Friday, February 04, 2011

Black Education

Walter E. Williams

In my "Black Education Disaster" column (12/22/10), I presented National Assessment of Educational Progress test data that demonstrated that an average black high school graduate had a level of reading, writing and math proficiency of a white seventh- or eighth-grader. The public education establishment bears part of the responsibility for this disaster, but a greater portion is borne by black students and their parents, many of whom who are alien and hostile to the education process.

Let's look at the education environment in many schools and ask how conducive it is to the education process. According to the National Center for Education Statistics, nationally during 2007-2008, more than 145,000 teachers were physically attacked. Six percent of big-city schools report verbal abuse of teachers and 18 percent report non-verbal disrespect for teachers.

An earlier NCES study found that 18 percent of the nation's schools accounted for 75 percent of the reported incidents of violence, and 6.6 percent accounted for 50 percent. So far as serious violence, murder and rapes, 1.9 percent of schools reported 50 percent of the incidents. The preponderance of school violence occurs in big-city schools attended by black students.

What's the solution? Violence, weapons-carrying, gang activity and student or teacher intimidation should not be tolerated. Students engaging in such activity should be summarily expelled.

Some might worry about the plight of expelled students. I think we should have greater concern for those students whose education is made impossible by thugs and the impossible learning environment they create.

Another part of the black education disaster has to do with the home environment. More than 70 percent of black children are born to unwedded mothers, who are often themselves born to unwedded mothers. Today's level of female-headed households is new in black history. Until the 1950s, almost 80 percent of black children lived in two-parent households, as opposed to today's 35 percent.

Often, these unwedded mothers have poor parenting skills and are indifferent, and sometimes hostile, to their children's education. The resulting poorly behaving students should not be permitted to sabotage the education of students whose parents are supportive of the education process.

At the minimum, a mechanism such as tuition tax credit or educational voucher ought to be available to allow parents and children who care to opt out of failing schools. Some people take the position that we should repair not abandon failing schools. That's a vision that differs little from one that says that no black child's education should be improved unless we can improve the education of all black children.

What needs to be done is not rocket science. Our black ancestors, just two, three, four generations out of slavery, would not have tolerated school behavior that's all but routine today. The fact that the behavior of many black students has become acceptable and made excuses for is no less than a gross betrayal of sacrifices our ancestors made to create today's opportunities.

Some of today's black political leadership is around my age, 75, such as Reps. Maxine Waters, Charles Rangel, John Conyers, former Virginia governor Douglas Wilder, Jesse Jackson and many others. Forget that they are liberal Democrats but ask them whether their parents, kin or neighbors would have tolerated children cursing to, or in the presence of, teachers and other adults. Ask them what their parents would have done had they assaulted an adult or teacher. Ask whether their parents would have accepted the grossly disrespectful behavior seen among many black youngsters on the streets and other public places using foul language and racial epithets. Then ask why should today's blacks tolerate something our ancestors would not.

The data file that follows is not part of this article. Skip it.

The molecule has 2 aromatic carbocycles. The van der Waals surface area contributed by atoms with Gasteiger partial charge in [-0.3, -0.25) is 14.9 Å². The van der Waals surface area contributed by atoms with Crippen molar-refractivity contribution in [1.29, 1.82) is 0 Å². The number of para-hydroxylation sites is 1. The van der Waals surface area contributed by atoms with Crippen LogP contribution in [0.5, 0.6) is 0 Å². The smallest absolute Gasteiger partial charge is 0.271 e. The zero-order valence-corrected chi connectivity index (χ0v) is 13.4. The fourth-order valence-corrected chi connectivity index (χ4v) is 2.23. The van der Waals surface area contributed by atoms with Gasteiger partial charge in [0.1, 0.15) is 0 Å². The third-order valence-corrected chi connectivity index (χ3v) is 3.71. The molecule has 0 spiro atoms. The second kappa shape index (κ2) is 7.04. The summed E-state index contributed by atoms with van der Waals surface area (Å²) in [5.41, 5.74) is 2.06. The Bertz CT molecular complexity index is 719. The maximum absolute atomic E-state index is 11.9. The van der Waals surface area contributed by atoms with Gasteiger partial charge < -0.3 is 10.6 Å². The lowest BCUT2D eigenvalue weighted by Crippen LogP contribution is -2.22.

The sorry and tragic state of black education is not going to be turned around until there's a change in what's acceptable and unacceptable behavior by young people. The bulk of that change has to come from within the black community.


School Reform Advocates Champion Choice

Hundreds of Chicagoland residents flocked to a townhall meeting on education reform last week, as school choice advocates continued a nationwide push to highlight the issue during National School Choice Week. The program, which was co-sponsored by local conservative talk station AM 560 WIND, featured a panel discussion among syndicated talker Michael Medved, political strategist and author Dick Morris, and former House Speaker Dennis Hastert. The trio traded ideas on how to improve America’s schools and attempted to diagnose a number of the system’s key flaws in a discussion moderated by John Tillman of the Illinois Policy Institute.

“Our current system is wrong. Competition is the bedrock of America, and it’s time that education reaches the market economy,” Hastert asserted, prompting nods of agreement from his co-panelists. “It come down to a core American value: equal opportunity,” Medved added. “Conservatives don’t believe in equal outcomes. But from the time of founding, part of what this country is about is everybody gets a shot. That’s what we’re affirming here tonight,” he said.

Morris suggested that by injecting greater competition into the system, individual schools and districts could serve as educational laboratories. “We’ve tried testing, standards, and funding increases. The only remaining option is opening up the status quo to experiments,” he said, arguing that outcomes should dictate future priorities. “Let’s find out what works, and let the money go with the kids. At that point, when people ask which schools to close, the answer is the empty ones.”

During the wide-ranging discussion, the panel explored a number of potential experimental programs, from inner city public boarding schools, to significantly shortening summer break, to reinstituting trade schools as a viable and respected option for students.

“We have this idea in the US that every child is the same. We also have this idea that every single American child should go to college. That’s not a good idea. College prep work sets up a huge number of children for guaranteed failure. It’s perfectly possible to make a great living and be a wonderful citizen without being a college prep student,” Medved said.